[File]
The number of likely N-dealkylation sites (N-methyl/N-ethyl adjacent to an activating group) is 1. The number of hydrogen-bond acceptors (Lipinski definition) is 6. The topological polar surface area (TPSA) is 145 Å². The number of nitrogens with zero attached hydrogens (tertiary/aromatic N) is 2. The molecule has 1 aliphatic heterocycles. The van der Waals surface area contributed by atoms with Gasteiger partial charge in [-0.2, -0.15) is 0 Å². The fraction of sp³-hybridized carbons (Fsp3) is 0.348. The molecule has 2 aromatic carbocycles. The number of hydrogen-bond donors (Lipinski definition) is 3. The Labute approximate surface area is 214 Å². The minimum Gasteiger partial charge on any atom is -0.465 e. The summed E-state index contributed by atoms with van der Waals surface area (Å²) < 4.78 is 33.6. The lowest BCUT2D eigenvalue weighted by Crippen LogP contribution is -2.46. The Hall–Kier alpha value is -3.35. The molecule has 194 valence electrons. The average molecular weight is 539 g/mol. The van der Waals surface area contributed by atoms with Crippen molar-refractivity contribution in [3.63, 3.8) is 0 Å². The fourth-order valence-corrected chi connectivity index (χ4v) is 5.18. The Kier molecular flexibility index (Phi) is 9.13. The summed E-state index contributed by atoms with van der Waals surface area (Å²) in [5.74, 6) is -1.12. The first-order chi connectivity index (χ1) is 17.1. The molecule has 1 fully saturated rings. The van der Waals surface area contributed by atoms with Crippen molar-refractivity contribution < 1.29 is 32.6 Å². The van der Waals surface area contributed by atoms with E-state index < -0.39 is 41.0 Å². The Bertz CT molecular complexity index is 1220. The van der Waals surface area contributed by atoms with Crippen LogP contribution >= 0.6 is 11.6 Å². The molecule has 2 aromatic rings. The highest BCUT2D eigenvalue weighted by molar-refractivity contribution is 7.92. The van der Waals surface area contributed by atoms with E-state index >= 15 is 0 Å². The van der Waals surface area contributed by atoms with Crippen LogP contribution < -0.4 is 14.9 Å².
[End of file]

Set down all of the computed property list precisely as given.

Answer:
The number of likely N-dealkylation sites (N-methyl/N-ethyl adjacent to an activating group) is 1. The number of hydrogen-bond acceptors (Lipinski definition) is 6. The topological polar surface area (TPSA) is 145 Å². The number of nitrogens with zero attached hydrogens (tertiary/aromatic N) is 2. The molecule has 1 aliphatic heterocycles. The van der Waals surface area contributed by atoms with Gasteiger partial charge in [-0.2, -0.15) is 0 Å². The fraction of sp³-hybridized carbons (Fsp3) is 0.348. The molecule has 2 aromatic carbocycles. The number of hydrogen-bond donors (Lipinski definition) is 3. The Labute approximate surface area is 214 Å². The minimum Gasteiger partial charge on any atom is -0.465 e. The summed E-state index contributed by atoms with van der Waals surface area (Å²) < 4.78 is 33.6. The lowest BCUT2D eigenvalue weighted by Crippen LogP contribution is -2.46. The Hall–Kier alpha value is -3.35. The molecule has 194 valence electrons. The average molecular weight is 539 g/mol. The van der Waals surface area contributed by atoms with Crippen molar-refractivity contribution in [3.63, 3.8) is 0 Å². The fourth-order valence-corrected chi connectivity index (χ4v) is 5.18. The Kier molecular flexibility index (Phi) is 9.13. The summed E-state index contributed by atoms with van der Waals surface area (Å²) in [5.74, 6) is -1.12. The first-order chi connectivity index (χ1) is 17.1. The molecule has 1 fully saturated rings. The van der Waals surface area contributed by atoms with Crippen molar-refractivity contribution < 1.29 is 32.6 Å². The van der Waals surface area contributed by atoms with E-state index < -0.39 is 41.0 Å². The Bertz CT molecular complexity index is 1220. The van der Waals surface area contributed by atoms with Crippen LogP contribution >= 0.6 is 11.6 Å². The molecule has 2 aromatic rings. The highest BCUT2D eigenvalue weighted by molar-refractivity contribution is 7.92. The van der Waals surface area contributed by atoms with E-state index >= 15 is 0 Å². The van der Waals surface area contributed by atoms with Crippen LogP contribution < -0.4 is 14.9 Å².